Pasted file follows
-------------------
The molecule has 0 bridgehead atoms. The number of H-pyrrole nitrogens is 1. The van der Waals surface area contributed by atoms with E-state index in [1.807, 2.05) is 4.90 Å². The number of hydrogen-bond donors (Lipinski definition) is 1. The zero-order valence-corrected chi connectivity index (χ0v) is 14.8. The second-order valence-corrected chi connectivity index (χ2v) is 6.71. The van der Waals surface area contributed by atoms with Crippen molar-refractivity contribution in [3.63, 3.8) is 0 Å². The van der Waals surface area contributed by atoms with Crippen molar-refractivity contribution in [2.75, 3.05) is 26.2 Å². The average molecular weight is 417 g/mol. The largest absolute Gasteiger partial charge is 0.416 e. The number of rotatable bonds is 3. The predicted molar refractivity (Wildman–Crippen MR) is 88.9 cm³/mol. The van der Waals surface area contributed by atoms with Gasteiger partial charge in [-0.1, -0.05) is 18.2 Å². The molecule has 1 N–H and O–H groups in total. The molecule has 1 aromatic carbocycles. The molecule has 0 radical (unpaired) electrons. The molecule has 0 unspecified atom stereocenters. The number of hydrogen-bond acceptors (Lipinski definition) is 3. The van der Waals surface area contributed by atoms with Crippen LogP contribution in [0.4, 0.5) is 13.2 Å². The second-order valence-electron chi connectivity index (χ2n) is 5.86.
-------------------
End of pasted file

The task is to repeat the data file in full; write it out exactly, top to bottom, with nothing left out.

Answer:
The molecule has 0 bridgehead atoms. The number of H-pyrrole nitrogens is 1. The van der Waals surface area contributed by atoms with E-state index in [1.807, 2.05) is 4.90 Å². The number of hydrogen-bond donors (Lipinski definition) is 1. The zero-order valence-corrected chi connectivity index (χ0v) is 14.8. The second-order valence-corrected chi connectivity index (χ2v) is 6.71. The van der Waals surface area contributed by atoms with Crippen molar-refractivity contribution in [3.63, 3.8) is 0 Å². The van der Waals surface area contributed by atoms with Crippen molar-refractivity contribution in [2.75, 3.05) is 26.2 Å². The average molecular weight is 417 g/mol. The largest absolute Gasteiger partial charge is 0.416 e. The number of rotatable bonds is 3. The predicted molar refractivity (Wildman–Crippen MR) is 88.9 cm³/mol. The van der Waals surface area contributed by atoms with Gasteiger partial charge in [-0.1, -0.05) is 18.2 Å². The molecule has 1 N–H and O–H groups in total. The molecule has 1 aromatic carbocycles. The molecule has 0 radical (unpaired) electrons. The molecule has 0 unspecified atom stereocenters. The number of hydrogen-bond acceptors (Lipinski definition) is 3. The van der Waals surface area contributed by atoms with Crippen LogP contribution in [0.4, 0.5) is 13.2 Å². The second-order valence-electron chi connectivity index (χ2n) is 5.86.